Is there a map that can guide us as we explore the frontiers of this new space, and evaluate the unforeseen consequences of digital systems in almost every other domain of human endeavour?
We have a compass through uncertainty. Deeply rooted principles can guide us as we evaluate and seek to mitigate and perhaps, govern the impact of these unknowns.
In a global world, we need global solutions. Since the Universal Declaration of Human Rights was adopted 70 years ago, a solid framework of international human rights laws and institutions has been built up to secure the dignity and rights of all people.
International and regional institutions, backed by binding treaties, scrutinise the human rights practice of States and other key actors. Their approach is inherently cross-boundary, and they establish and operate widely accepted processes to guide policies and laws.
The human rights approach brings into focus aspects that may not otherwise be visible, including the disproportionate impact of policies on specific groups, for example in terms of deepening discrimination and inequalities, or in terms of the right to privacy or the right to freedom of expression.
Particularly relevant to today’s digital issues, human rights institutions have built up a tremendous body of experience to help Governments ensure that the private sector acts responsibly in upholding rights – and in providing redress for wrongs caused by their products or services.
The UN Guiding Principles on Business and Human Rights provide an authoritative global standard for addressing the human rights impact of business activity, and they should be applied with determination to the development, deployment and operation of digital systems. They make it clear that Governments must take appropriate steps to prevent, investigate, punish and redress human rights abuses caused by private actor.
Excellent examples of guidance have already been developed for specific sectors, such as the Global Network Initiative Principles and Guidelines, the Telecommunications Industry Dialogue, and the European Union’s Information and Communication Technologies Sector Guidance. These will need to be further refined, and new guidance tools will be needed for other fields – from the health sector to finance, manufacturers of robots, autonomous cars and other artificial intelligence sectors.
The Remedy and Accountability Project developed by our Office is a key tool that makes the Guiding principles more actionable.
The Rabat Plan of Action – which considers the distinction between freedom of expression and incitement to hatred – also contains threshold tests and recommendations, which are extremely relevant to social media and many other aspects of the digital universe.
I believe this precision, expertise, trans-national scope and solid legal grounding are key elements we will need to count on as we walk more deeply into the digital landscape.
In other words, one of the great tasks for the human rights community in the next few years will be to ensure the continued application of human rights in the way in which States operate in the digital age, and in the way in which they regulate the activities of companies in the digital space.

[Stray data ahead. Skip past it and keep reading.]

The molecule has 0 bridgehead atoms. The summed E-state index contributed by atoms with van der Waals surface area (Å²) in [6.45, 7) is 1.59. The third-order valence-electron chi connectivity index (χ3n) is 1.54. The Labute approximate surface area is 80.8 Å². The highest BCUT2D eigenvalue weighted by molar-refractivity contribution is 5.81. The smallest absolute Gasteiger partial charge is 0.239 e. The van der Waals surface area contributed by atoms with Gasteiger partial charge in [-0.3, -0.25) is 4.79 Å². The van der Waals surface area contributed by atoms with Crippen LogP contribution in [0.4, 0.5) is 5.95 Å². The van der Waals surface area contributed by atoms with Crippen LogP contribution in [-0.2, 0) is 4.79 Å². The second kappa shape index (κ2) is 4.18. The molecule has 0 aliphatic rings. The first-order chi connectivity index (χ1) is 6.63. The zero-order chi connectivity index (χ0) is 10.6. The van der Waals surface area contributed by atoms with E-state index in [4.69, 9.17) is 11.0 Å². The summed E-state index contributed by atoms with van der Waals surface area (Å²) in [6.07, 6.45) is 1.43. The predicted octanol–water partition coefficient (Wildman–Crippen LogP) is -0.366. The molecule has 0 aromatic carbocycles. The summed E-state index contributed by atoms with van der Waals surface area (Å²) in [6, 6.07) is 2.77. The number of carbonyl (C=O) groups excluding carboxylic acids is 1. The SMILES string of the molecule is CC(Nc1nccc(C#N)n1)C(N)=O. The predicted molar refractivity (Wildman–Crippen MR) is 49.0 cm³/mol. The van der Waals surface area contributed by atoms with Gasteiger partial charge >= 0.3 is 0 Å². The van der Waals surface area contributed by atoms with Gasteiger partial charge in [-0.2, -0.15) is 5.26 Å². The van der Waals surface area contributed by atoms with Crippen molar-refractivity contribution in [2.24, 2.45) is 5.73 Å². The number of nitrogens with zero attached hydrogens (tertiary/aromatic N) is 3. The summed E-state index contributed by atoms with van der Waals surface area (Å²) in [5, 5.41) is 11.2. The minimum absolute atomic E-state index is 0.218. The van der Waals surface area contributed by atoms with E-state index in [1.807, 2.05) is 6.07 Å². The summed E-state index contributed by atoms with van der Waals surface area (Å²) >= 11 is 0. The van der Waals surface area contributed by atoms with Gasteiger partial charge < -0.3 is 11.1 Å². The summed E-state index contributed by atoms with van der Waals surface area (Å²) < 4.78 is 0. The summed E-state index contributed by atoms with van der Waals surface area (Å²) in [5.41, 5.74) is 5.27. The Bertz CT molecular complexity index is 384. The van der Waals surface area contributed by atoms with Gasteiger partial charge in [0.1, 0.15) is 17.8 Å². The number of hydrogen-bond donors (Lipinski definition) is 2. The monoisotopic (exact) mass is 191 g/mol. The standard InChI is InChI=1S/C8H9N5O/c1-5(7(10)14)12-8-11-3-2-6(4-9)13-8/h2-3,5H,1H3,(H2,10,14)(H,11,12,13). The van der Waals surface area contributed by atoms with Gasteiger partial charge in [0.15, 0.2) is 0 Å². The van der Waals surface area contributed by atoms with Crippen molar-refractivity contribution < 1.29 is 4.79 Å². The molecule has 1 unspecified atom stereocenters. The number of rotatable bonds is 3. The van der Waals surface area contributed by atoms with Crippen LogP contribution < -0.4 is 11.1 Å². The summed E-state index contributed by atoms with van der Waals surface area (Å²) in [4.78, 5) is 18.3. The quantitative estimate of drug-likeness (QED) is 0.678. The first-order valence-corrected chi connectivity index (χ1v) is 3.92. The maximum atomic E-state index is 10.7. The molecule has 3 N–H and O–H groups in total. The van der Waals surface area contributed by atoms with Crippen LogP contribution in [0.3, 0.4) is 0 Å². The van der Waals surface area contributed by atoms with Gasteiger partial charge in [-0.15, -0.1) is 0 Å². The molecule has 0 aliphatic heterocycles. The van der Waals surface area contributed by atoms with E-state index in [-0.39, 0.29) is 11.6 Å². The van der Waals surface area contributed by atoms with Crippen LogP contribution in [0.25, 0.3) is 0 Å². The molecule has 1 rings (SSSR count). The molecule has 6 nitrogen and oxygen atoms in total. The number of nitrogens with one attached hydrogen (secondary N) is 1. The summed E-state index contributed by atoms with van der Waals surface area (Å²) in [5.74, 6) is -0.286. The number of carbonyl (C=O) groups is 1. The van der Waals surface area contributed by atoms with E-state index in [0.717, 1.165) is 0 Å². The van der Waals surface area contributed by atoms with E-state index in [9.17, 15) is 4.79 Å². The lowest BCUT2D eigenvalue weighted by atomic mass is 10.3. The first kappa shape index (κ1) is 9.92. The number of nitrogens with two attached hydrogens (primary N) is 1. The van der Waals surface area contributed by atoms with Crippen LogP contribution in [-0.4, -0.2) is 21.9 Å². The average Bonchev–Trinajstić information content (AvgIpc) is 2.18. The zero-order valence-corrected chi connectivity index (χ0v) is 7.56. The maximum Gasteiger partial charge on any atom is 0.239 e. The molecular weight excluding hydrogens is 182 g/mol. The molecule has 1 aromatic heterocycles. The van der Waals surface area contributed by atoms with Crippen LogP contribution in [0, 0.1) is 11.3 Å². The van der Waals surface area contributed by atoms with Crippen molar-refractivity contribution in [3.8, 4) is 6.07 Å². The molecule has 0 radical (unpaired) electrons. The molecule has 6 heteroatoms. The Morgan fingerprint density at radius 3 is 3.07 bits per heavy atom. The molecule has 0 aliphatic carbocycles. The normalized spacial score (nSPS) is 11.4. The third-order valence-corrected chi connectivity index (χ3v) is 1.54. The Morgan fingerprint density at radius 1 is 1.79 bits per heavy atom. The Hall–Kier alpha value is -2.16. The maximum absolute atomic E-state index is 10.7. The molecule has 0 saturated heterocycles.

The law is a clear and precise instrument. And when we face uncertainty and potential threats, clarity, based on universally accepted principles, is what is needed.
The framework of international human rights law and institutions define duties and responsibilities – and can contribute strong, meaningful guidance to complement what may be subjective ethical considerations.
It also provides a well-developed architecture of processes for convening, deliberating, drawing up and even enforcing norms.
So we need to work together – human rights lawyers, computer scientists and engineers, representatives of businesses and governmental and inter-governmental bodies – to develop human rights impact assessment methodologies, and other systems for analysis and guidance, which can address the specific requirements of digital systems.
Today, there’s an enormous gap between these communities. We need to open up our communication and make it clear on all sides that human rights law is deeply relevant to the digital world – while the evolution of the digital world is profoundly important to human rights.
Above all, the duty to protect human rights need to be an explicit priority for all stakeholders – States, developers, scientists, investors, business and civil society.
And it needs to be an explicit priority for you. We need to be able to count on the innovative and connective power of young people.
We can make this urgent and evident need for more principled norms in the digital landscape an opportunity to empower young people to contribute to hammering out real solutions.
All too often, young people are excluded from decision-making: they’re not even invited to the table. The topics that we’re discussing here clearly need your voices and your help.
So I urge you to stand up for human rights, and get involved in advocating responsible, human rights based solutions to the challenges of this new era.
And now I look forward to hearing your voices and your ideas.
1/ As per UN Security Council resolution 1244